Thursday, 28 November 2013

The Many Faces of Agnes-Mariam of the Cross 

Two weeks ago the news broke that the Stop the War Movement had invited Asad apologist Mother Agnes-Mariam of the Cross to speak on the platform of their annual conference. The result was wave of outrage on Twitter and Facebook at this decision.
Twitter protests were sent to two of the key speakers – Owen Jones and Jeremy Scahill apprising them of this person’s role in the Syrian conflict, and they then honourably stated that they would not speak on the same platform as Agnes-Mariam. Stop the War then announced a diplomatic “withdrawal” by Agnes-Mariam.
In the aftermath there have been two sorts of responses: on the one hand there has been a series of petty allegations directed at both Jones and Scahill over their decision, and against those who mounted the protest.
On the other hand those who objected have decided to continue the debate over Stop the War’s attitude towards the Syrian conflict (How can a real Anti-war movement be oblivious to the war being waged on the Syrian people by the Asad regime) by mounting a protest outside their 30 November meeting.
The debate over this issue has been confused by the lack of awareness (or lack of concern) on the left of Agnes-Mariam’s record. For her current international tour she has donned the persona of a concerned holy sister committed to the cause of Peace and Reconciliation in Syria. Many people on the left seem to have been taken in by this performance, so I will try to provide a documented account of what role she has actually played over the past two and a half years.
Agnes as oppositionist
In her current persona, Agnes likes to present herself as a disappointed oppositionist – as she told RT:Television: 
RT: So you were helping the opposition?
Yes, what we call the internal, civilian opposition, which does not belong to any party and is not armed. We used to have only peaceful demonstrations. In our village, we helped to free people. Also, if there was a need for humanitarian help. We even had opposition meetings in our monastery.
The civilian opposition “not belonging to any party” in the early months of the revolt against the Asad regime were the young demonstrators subject to beatings, arrests and eventually shootings, by government forces. So how much sympathy did Agnes actually show them at the time?
Virtually none: throughout this whole period she made only one statement in which expressed any concern about the repressive actions of the regime – a letter to the President in November 2011 raising the accusations made by Amnesty International that injured demonstrators were not being treated properly in hospitals. But by that point she had been heaping slander onto  the civic opposition movement for more than 6 months.
Agnes as propagandist
Her first political statement came a matter of weeks after mass protests against the regime broke out. On 1 May 2011 she wrote an article for the Voltaire Network of French conspiracy theorist Thierry Meyssan (who was so enamoured of Asad that he had moved his operation to Damascus).  (English translation here )
In this article she denounced the entire Arab spring as a product of U.S. manipulation (at a point when something like half a million people were demonstrating across Egypt) and extended this narrative to Syria. She alleged that all the reports of regime abuses were manufactured, retailing a story that young oppositionists were driving around in convertibles, claiming to be security personnel, and beating people up for the camera.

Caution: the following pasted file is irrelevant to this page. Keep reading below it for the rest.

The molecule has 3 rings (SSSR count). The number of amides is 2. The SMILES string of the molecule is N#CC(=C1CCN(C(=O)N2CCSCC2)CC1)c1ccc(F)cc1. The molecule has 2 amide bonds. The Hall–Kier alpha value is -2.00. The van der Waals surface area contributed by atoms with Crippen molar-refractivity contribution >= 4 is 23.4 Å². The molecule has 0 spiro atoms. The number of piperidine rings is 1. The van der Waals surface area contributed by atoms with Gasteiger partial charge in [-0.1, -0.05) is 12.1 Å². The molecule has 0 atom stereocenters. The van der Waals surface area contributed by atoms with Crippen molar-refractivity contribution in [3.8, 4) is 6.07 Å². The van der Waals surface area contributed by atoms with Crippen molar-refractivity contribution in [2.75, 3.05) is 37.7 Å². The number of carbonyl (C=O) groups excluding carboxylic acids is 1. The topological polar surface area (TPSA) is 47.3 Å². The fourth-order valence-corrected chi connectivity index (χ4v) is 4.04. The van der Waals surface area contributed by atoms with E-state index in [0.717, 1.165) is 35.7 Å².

As the repression in Syria became increasingly bloody, Agnes’s support for the regime was unwavering. In the coming months she wrote a number of articles in the same vein for the right-wing French publication La Plume et l’enclume (The Pen and the Anvil) and for the Voltaire Network.
In August 2011 the regime decided to try and counter the bad press it was receiving by organising an orchestrated trip by a group  of foreign journalists. This involved some professional journalists from the European press, and, for insurance, a band of fringe and right wing figures from the Meyssan fold. The serious journalists were unimpressed by what they saw, so the regime had to resort to this B team to put on an “international press conference” for Syrian state television, with people like Thierry Meyssan, Marc George(France), and Webster Tarpley (a 9/11 denier from the US.). The star of this show , however,was Agnes-Mariam of the Cross.

Agnes-Mariam’s contribution claimed to be based on visits to the main centres of unrest, including Homs. She denied that there were any peaceful demonstrations there, asserting that the opposition consisted only of “armed groups killing innocent people”. She denied that the security forces were responsible for any killings, insisting that the videos of such events were staged by the opposition shooting civilians and claiming it was the work of the army.  She quoted figures of security personnel who had been killed but made no mention of civilian deaths, despite the fact that by this point almost 3 000 civilians had been killed in the repression, 1000 of them in Homs.
In Agnes-Mariam’s tale: Homs had been invaded by foreign militants who took over neighbourhoods despite the resistance of local youth, and staged attacks on demonstrators  which were then blamed on the security services. The regime and its security apparatuses emerge from Agnes tale, as in all her subsequent accounts, as  pure as the day is long.
This is what was actually happening in Homs as Agnes-Mariam delivered her false testimony.
 Western reporters were now starting to enter the country clandestinely and reporting the real situation. One of the first was the French documentary film maker Sofia Amara who also arrived in Syria in August 2011.
Amara’s reporting told a very different story to the fantasies woven by Agnes and the regime. For some clips from her extraordinary footage look here.  and here, where she filmed peaceful demonstrators in Damascus under fire from the army (“Their determination was like a miracle.”) 
Agnes-Mariam’s response to being contradicted in this way was to unleash a torrent of abuse against Amara. Using her by now well-established method, she accused Amara of having faked her entire visit to Syria.  (and presumably all her footage).
To provide some flavour of her outburst:
The Syrian army needs no one in order to take action, especially not Hezbollah which is insignificant compared with the millions of men who form its ranks and those of the other forces of order. It is the insurgents who need assistance and who cry at the top of their voices for foreign intervention , something which has earned them the complaints of prominent hardliners in the opposition. Let me say, Madame Amara, you are malevolent when you speak of the Syrian army, which is a national army , as if it were a militia. You speak in rancour and hatred when you describe in this false and hypocritical manner the hospitals whose doctors we know well, and who devote themselves consistently to the victims whoever they may be.